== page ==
Owing his success to PKU
As schoolmates, we were quite curious about his perceptions of Peking University. He answered with pride, “PKU is forever my spiritual hometown.”
In spite of some criticisms of PKU students’ conceit and slack, Yu Minhong insisted that we might as well look at it from another perspective. Keeping some personal pride is not necessarily that bad when it can drive an individual away from convention. During his college days, Yu Minhong started a periodical called “Collection of PKU students’ poems”. Cultivated by the humanistic atmosphere in Peking University, he however, became a “cool-headed observer”—a thinker with the ability to form his own ideas and carry them through despite the circumstances. It is this persistence of idealism that pushed him through the hardest stages at the beginning of his career to the place he is today.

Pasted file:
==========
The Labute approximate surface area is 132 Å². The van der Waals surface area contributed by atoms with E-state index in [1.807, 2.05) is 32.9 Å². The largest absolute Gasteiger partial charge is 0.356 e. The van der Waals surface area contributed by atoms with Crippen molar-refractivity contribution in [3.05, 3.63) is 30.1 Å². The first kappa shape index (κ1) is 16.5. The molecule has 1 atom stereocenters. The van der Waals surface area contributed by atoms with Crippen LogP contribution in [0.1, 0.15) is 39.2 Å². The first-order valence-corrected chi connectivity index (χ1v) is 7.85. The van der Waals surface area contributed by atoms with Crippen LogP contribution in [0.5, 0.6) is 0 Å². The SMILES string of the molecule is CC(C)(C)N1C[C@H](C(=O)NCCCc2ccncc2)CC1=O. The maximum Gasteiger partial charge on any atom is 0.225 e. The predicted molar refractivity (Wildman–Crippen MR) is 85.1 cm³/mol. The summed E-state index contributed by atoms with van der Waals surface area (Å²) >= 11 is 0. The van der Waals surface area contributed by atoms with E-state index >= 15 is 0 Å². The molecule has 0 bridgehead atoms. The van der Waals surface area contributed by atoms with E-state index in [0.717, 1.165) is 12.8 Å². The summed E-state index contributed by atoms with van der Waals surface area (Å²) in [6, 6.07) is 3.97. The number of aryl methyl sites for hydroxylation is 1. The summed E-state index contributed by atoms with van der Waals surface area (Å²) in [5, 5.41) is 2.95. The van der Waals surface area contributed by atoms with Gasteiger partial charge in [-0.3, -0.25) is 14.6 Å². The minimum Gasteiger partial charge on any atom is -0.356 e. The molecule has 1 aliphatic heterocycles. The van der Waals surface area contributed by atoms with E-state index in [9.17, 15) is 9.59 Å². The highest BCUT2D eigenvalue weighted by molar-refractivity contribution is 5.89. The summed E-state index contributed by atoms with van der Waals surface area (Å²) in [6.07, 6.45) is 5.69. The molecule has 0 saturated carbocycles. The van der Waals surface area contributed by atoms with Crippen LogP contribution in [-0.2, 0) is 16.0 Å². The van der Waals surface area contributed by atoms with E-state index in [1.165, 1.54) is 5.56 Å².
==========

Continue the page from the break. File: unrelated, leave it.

Mr Yu added with a smile that if he managed his business solely for the purpose of making money, it could hardly have reached its current position. Just as a result of his persistence in melding both English education and spiritual philosophy into New Oriental, the training organization is able to enjoy huge popularity among students because of its unique ‘life encouraging’ style.
At the end of the interview, we know that Peking University is still the “holy place” in Yu Minhong’s heart and will be forever. What he enjoys most is a stroll along the Nameless Lake in the drizzle.